Starring: Gad Elmaleh, Melanie Laurent, Hugo LeverJean Reno, Udo Schenk.
Runtime: 120 mins. Reviewed in Nov 2011
There have been many films made about the Holocaust, in which more than six million Jews were rounded up and exterminated in death camps especially constructed to house and despatch people in vast numbers. Most of these films have been made for educative reasons, especially the spate of Hollywood films made for cinema and television from the 1970s onwards.
More recent films such as The Pianist, Life is Beautiful, Good and The Reader use the Holocaust not just as a means of educating people about this hellish event, but to explore from multiple perspectives notions of good and evil, individual and collective culpability, and whether humankind is redeemable.
In the aftermath of World War 2, the German philosopher and essayist Theodor Adorno believed that silence is the only appropriate response to the tragedy of the Holocaust. This is the view today of many survivors and their families who feel that films such as Life is Beautiful, The Boy in the Pink Pyjamas and The Reader either traduce the sanctity of the Holocaust, or seek in some way to exculpate the nation responsible for it.
Roselyn Bosch’s gruelling but engrossing The Round Up is a valiant and mostly successful attempt to do two things: educate cinema audiences about the rounding up of the Jews in a Paris Velodrome in July 1942, an event not widely known about outside France, and to appraise the response of the French to this forced evacuation and subsequent murder of their friends and neighbours, both individually and as a nation.
Bosch based her screenplay on the true life story of Joseph Weismann, an 11 year-old Jewish boy who together with his family was rounded up by the French Police under the orders of General Petain and the Nazi invaders, and crammed along with 13,000 other Parisian Jews into the Winter Velodrome for five days, without food, water or access to toilets, before being sent first to an internment camp in Loiret, then on to Auschwitz.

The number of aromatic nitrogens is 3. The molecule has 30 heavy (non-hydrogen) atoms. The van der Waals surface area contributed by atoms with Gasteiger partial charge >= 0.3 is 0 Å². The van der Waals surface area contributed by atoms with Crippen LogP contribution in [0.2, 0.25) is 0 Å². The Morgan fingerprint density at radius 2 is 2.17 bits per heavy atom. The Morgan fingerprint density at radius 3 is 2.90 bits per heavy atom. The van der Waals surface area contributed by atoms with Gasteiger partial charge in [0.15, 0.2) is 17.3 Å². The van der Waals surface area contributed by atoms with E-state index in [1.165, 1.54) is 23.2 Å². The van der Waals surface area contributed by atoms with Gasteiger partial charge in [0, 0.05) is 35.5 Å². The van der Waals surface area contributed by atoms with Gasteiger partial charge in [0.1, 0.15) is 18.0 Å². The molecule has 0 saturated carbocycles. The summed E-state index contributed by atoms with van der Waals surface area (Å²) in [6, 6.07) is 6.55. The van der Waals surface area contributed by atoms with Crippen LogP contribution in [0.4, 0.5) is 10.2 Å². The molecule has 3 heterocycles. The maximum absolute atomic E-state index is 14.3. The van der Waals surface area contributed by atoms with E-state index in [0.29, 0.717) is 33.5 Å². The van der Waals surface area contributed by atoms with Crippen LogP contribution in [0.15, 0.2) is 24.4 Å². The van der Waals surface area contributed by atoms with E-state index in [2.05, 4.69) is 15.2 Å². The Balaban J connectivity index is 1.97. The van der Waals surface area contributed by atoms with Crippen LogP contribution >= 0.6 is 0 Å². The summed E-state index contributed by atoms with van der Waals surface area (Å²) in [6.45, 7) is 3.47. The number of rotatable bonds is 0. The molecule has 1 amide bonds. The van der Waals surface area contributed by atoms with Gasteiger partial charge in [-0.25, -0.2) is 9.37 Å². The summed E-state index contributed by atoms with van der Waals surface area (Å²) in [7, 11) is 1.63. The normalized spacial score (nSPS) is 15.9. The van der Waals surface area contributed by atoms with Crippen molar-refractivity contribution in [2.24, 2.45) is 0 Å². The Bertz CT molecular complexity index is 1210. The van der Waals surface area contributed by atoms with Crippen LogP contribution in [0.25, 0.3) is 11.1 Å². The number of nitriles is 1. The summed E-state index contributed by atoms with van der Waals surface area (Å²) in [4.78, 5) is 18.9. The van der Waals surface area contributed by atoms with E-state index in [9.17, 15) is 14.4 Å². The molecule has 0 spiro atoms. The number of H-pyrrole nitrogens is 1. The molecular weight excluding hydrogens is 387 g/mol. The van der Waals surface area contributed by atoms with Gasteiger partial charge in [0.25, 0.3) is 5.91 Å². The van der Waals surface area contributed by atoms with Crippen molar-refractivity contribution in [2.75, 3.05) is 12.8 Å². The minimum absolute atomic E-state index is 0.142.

Several very fine performances bring conviction and emotional realism to the film’s characters, many of them real people: Mélanie Laurent (Inglourious Basterds) as the Protestant nurse Annette Monod, who chooses to accompany the Jewish children to Loiret, and suffers their privations as if they were her own; Hugo Leverdez who plays the 11 year-old Joe Weismann; Gad Elmaleh as Joe’s left-wing father Schmuel; and Adele Exarchopoulos as Anna Traube, a wealthy neighbour of the Weismanns who escapes from the Velodrome and survives.
Jean Reno (Nikita, The Professional) brings presence to the composite character Dr Sheinbaum, a Jewish doctor at the Velodrome whose destiny is tied to the women and children, and to Annette.
The recent film Sarah’s Key (2011), which also depicts the Paris round up, brings relief to the full horror of the event and later internment and transportation to the death camps, by moving backwards and forwards in time in the manner of a mystery thriller.
The Round Up to its credit honours the victims of the Nazis and the collaborating members of the Vichy government, by documenting with power and accuracy the calculated cruelties endured by innocent men, women and children. At the same time, it salutes those non-Jewish French who supported their friends, neighbours’, and sometimes strangers, even though in most cases this support was reduced to only a gesture, by the reach and power of the Third Reich.
A singular exception to this general intimidation of the French public is shown by the compassionate action of French firemen, who defy French authorities by supplying water to the Velodrome inmates.
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